Logo close icon

Hear my Voice event showcases work tackling violence against women and domestic abuse

One recent project discussed the impact of social media influencer Andrew Tate with school children

Hear my Voice event Middlesex University

A Middlesex University initiative with Barnet Council aimed at bringing the community together to tackle misogyny, domestic abuse and violence against women has been showcased in an exhibition this week.

The #HearMyVoice campaign as part of the Changing the Culture partnership has resulted in various projects with organisations and community groups.

These have included:

  • Middlesex University students have worked with Barnet's specialist support services to support borough-wide campaigning for 16 Days of Activism against gender-based violence.
  • The University has also supported the higher education sector on tackling needle and drink spiking with film students producing the campaign film 'What happened to you last night?'
  • Students produced campaign materials in collaboration with Rise Mutual - an organisation which delivers a transformative perpetrator programme.
  • Students produced a variety of TikTok videos to promote the services of Solace Women's Aid.

Sara Conway, Chair of the Safer Communities, Partnership Board at Barnet Council, said: “We are committed to preventing and ending domestic abuse and violence against women and girls, and to improving the support and response for all victims and survivors in Barnet.

“The #HearMyVoice campaign highlights our commitment to putting the voices of women and girls at the heart of this approach, including by working with local partners and communities to produce resources together.

“We have zero tolerance for abuse and violence, perpetrators will be held to account and victims and survivors will be able to access the support and help they need.”

Hear my Voice event Middlesex University

Hear my Voice event Middlesex University

Dr Helen Bendon, Interim Head of the Media department at Middlesex University, said: “Through this partnership with community organisations and groups, students gain experience working on challenging briefs for real clients, and use their voices and creative skills to address important social justice issues.

“We are really excited to continue this work as part of our commitment to ‘Changing the Culture’.”

The #HearMyVoice exhibition included a powerful speech by a victim of domestic abuse.

It was kick-started by an incredibly moving piece from performing arts students who recited videos and posters from the Rise Mutual project.

Hear my Voice event Middlesex University

At the event via video link Labour MP Jess Phillips, the Shadow Minister for Domestic Violence and Safeguarding, said: “I would just like to congratulate everyone who has been involved in this project.

“For too long people have told a story about how victims of domestic violence and abuse are hard to reach but that’s never been my experience or of the women’s movement. It’s not hard for me to find victims of domestic abuse, they come up to me at the Tesco’s checkout and tell me their entire life story.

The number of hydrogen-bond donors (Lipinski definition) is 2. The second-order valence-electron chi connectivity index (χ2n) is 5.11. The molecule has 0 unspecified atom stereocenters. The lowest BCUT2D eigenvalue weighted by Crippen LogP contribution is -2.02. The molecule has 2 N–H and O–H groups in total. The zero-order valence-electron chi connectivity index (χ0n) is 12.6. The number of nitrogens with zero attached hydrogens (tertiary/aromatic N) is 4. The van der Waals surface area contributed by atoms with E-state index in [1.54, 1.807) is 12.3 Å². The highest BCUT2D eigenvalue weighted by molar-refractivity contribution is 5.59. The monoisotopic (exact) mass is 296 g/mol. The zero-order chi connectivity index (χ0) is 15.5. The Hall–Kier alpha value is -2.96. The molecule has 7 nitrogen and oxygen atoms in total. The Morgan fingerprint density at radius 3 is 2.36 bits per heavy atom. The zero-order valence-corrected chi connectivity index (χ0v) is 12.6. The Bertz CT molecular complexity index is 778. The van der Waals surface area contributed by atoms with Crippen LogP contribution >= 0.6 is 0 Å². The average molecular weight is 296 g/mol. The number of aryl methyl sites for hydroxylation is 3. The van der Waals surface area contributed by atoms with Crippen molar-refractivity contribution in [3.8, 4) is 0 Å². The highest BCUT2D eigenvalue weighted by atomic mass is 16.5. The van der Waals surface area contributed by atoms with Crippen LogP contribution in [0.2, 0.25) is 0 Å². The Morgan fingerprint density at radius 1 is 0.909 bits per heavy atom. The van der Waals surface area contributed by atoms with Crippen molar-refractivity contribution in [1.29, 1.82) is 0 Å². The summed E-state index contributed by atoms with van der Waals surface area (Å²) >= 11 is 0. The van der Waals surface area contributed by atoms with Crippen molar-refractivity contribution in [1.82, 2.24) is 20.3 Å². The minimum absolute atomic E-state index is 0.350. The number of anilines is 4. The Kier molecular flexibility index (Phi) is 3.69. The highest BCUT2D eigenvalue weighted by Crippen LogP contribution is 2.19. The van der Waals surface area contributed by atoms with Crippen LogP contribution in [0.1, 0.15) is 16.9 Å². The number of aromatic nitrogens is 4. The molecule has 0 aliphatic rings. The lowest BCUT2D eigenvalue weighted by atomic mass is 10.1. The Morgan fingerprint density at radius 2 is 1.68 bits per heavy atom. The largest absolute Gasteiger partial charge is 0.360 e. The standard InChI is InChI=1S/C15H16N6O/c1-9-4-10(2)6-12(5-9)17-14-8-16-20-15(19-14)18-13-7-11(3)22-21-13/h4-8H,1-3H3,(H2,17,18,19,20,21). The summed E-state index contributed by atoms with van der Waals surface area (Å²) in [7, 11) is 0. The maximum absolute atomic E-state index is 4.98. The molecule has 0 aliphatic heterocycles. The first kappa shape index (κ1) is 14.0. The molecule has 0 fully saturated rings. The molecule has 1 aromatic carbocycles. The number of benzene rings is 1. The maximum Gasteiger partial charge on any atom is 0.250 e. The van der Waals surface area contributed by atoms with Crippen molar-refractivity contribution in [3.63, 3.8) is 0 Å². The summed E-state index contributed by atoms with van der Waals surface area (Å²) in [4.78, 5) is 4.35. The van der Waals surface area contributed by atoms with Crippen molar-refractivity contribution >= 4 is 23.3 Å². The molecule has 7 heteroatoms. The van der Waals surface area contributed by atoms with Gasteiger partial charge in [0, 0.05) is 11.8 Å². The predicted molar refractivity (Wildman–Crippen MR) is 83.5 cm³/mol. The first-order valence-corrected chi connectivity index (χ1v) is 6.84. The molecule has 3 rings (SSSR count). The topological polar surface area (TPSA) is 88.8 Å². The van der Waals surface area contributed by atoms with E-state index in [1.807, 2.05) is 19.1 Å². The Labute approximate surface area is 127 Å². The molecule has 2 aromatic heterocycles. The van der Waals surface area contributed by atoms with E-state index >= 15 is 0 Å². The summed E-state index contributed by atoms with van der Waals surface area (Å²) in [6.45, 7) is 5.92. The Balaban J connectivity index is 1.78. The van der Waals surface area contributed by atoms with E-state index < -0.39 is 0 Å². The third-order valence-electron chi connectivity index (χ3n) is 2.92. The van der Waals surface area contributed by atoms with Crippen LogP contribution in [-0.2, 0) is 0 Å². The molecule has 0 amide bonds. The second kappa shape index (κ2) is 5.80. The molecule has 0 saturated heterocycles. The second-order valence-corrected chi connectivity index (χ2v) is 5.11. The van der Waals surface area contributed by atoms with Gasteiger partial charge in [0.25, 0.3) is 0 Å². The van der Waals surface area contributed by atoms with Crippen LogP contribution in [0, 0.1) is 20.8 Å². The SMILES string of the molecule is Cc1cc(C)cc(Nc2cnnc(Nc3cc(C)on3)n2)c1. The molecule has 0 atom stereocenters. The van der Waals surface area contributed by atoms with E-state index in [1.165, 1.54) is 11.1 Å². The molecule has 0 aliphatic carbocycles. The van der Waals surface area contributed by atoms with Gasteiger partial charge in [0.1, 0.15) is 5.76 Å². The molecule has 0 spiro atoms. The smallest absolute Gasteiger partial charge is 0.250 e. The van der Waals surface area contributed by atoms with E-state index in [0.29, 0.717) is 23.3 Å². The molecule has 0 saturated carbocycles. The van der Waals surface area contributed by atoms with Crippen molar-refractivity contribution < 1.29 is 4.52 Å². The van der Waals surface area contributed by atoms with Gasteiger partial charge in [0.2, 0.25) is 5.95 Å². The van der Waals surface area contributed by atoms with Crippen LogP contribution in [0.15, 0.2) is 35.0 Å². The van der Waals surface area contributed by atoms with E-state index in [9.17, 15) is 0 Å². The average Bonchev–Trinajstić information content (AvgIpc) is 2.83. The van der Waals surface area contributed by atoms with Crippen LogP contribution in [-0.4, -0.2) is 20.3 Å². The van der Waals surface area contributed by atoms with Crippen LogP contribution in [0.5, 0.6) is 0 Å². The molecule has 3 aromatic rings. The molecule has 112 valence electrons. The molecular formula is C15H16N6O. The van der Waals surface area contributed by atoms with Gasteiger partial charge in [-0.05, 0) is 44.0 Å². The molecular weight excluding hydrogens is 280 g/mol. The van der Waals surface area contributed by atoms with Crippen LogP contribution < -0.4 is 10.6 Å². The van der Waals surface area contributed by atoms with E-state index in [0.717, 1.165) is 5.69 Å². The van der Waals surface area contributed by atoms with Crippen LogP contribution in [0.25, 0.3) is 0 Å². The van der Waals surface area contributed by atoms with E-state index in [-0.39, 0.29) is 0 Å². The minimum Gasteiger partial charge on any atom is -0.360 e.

“The issue is we as institutions are hard to reach and nothing will ever be overcome until we do proper work on the ground with community groups to ensure people have somewhere to go when it is needed. For too long it has been the responsibility of a small group of organisations and people to deal with this.

“What is so lovely about this event and project is the idea that we are saying this is actually everybody’s business.”

The #HearMyVoice campaign has included a recent project called ‘Counter don’t cancel’ discussing the impact of the social media influencer Andrew Tate with pupils at the William Ellis School in Parliament Hill, North London, which was filmed by Middlesex University students.

One pupil said: “There’s been a lot of stuff going around about Andrew Tate and you could call him an influencer to boys our age.

“He’s posting a lot of misogynistic things. It is quite negative to hear as a 13-year-old boy because we’re kind of going to go by what he is saying.”

Ben Serlin, Senior Safeguarding Project Manager at Middlesex University, said: “Counter don’t Cancel is built on the simple premise that if we don’t engage young people, if we simply shut down the conversation, then we really don't do anything to shift the narrative.

“What the project has really highlighted is the importance of creating spaces to have those conversations, to better understand the perspectives and experiences of young people, and importantly to nurture them towards more positive attitudes.

“And, undoubtedly, we need positive male role models in that conversation, whether that's, for example, older pupils in the school or our own University students.

“Delivering the type of messaging which makes a connection and resonates is really important in providing the counter-narrative to Andrew Tate and other misogyny influencers.”

Middlesex University is committed to continuing the Changing the Culture partnership in the borough – find out more about the initiative.

Related stories:

In this section

Back to top